As runners, whether as beginners or with years of experience, most of us have our favorite race distances. The basis for that may be fitness level, physical limitations, or just good old personal preference. I have been running since 1975 so I’ve indulged in most of them. Here is what I’ve found out along the highways and byways.
Preparation and Training
No matter what distance you are focusing on or what specific event you are getting ready for it is important to stay healthy. This includes proper nutrition and avoiding overuse injury. In my case this also includes taking meds for high blood pressure. I have learned to deal with the side effects which took a bit of experimenting.
Should you take supplements? Another personal decision. It seems like every month a new “study” proves that they do or don’t help. I take Osteo-bi-Flex for my joints and I think it helps. I also take a multi-vitamin daily to edge my bets.
What constitutes a “healthy lifestyle” can be a bit arbitrary but I have condensed some of my favorite tips (habits) of successful runners. Feel free to take the ones that work for you and dispense with the rest. As for training, it’s good to develop a weekly mileage base. A minimum of 20 miles per week is good for most people. After that, tailor your workouts to the distance your are specifically training for.
Running Track Events
Track events can vary from very short sprints to longer distances like the 10K or the steeplechase. I’ll be honest; these are not my favorite races. They just hurt too much and the training is boring. Don’t get me wrong; I don’t mind doing speedwork and intervals one day a week but not for the bulk of my training.
Of course a lot of this has to do with your DNA. Runners who have inherited predominately fast-twitch muscles may find these events fun, but alas, I fall on the other end of the spectrum.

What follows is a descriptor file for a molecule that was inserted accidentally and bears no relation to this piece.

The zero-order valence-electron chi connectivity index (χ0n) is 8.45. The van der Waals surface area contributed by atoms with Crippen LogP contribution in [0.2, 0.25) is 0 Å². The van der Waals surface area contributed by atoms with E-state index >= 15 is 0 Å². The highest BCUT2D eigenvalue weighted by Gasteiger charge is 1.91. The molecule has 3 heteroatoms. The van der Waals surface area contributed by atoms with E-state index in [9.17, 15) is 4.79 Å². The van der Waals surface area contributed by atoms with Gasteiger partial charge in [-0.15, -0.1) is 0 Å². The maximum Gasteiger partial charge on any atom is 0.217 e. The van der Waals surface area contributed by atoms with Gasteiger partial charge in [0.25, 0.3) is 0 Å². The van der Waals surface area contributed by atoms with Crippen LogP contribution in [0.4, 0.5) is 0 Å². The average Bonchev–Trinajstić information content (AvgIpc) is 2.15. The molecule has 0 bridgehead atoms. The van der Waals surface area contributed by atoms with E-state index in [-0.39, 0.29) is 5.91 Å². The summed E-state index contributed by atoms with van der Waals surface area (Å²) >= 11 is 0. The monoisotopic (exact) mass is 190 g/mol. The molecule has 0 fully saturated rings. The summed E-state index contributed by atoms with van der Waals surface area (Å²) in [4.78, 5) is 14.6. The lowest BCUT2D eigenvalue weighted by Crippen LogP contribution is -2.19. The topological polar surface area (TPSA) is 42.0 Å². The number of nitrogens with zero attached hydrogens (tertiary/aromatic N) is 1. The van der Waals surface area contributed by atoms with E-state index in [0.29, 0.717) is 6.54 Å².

The Ever-Popular 5K Race
There are many reasons why the 5K is so popular. It is well within the reach of beginning runners, it’s easy to stage as a local fund-raiser, and it ties in nicely with holidays like Thanksgiving and Labor Day.
Training for this distance is not overly involved. I would recommend the following per week: one speedwork workout, one long run of 5 to 6 miles, three runs of 3 miles, and one cross-training workout of personal choice (swimming, cycling, hiking, weights, yoga, ect.)
The race strategy is a short warm-up before the race to loosen up the muscles, going out confidently when the gun goes off, and then ramping up the pace. At a mile and a half in you should be breathing hard but not dying.
The 10K as a Middle-Distance Race
Whereas 5Ks can be considered any-weekend, any-community events, 10K races are a little harder to find. They are harder to stage requiring more police cooperation, more port-o-potties, and usually a stricter time limit so the police can go home and the volunteers can get the cones off the route.
Training for this distance is basically the same routine as the 5K with the distances bumped up. Mid-week runs should be 4-5 miles and the weekend long run should approach 8 miles.